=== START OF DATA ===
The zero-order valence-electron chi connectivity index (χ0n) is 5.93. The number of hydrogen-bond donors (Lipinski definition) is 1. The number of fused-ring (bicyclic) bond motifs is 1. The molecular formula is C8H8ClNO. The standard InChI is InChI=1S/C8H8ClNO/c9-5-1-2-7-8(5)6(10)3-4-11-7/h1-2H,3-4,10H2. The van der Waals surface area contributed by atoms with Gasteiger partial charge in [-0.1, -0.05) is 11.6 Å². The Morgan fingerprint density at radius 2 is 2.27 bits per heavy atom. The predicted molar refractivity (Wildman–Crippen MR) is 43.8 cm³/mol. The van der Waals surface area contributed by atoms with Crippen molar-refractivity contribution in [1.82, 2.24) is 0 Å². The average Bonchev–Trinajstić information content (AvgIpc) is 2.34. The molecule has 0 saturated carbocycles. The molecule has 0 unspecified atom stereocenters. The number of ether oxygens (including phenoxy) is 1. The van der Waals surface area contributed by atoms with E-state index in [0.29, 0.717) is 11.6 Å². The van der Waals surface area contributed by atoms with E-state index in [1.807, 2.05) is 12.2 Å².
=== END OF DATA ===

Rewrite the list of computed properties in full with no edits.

The zero-order valence-electron chi connectivity index (χ0n) is 5.93. The number of hydrogen-bond donors (Lipinski definition) is 1. The number of fused-ring (bicyclic) bond motifs is 1. The molecular formula is C8H8ClNO. The standard InChI is InChI=1S/C8H8ClNO/c9-5-1-2-7-8(5)6(10)3-4-11-7/h1-2H,3-4,10H2. The van der Waals surface area contributed by atoms with Gasteiger partial charge in [-0.1, -0.05) is 11.6 Å². The Morgan fingerprint density at radius 2 is 2.27 bits per heavy atom. The predicted molar refractivity (Wildman–Crippen MR) is 43.8 cm³/mol. The van der Waals surface area contributed by atoms with Crippen molar-refractivity contribution in [1.82, 2.24) is 0 Å². The average Bonchev–Trinajstić information content (AvgIpc) is 2.34. The molecule has 0 saturated carbocycles. The molecule has 0 unspecified atom stereocenters. The number of ether oxygens (including phenoxy) is 1. The van der Waals surface area contributed by atoms with E-state index in [0.29, 0.717) is 11.6 Å². The van der Waals surface area contributed by atoms with E-state index in [1.807, 2.05) is 12.2 Å².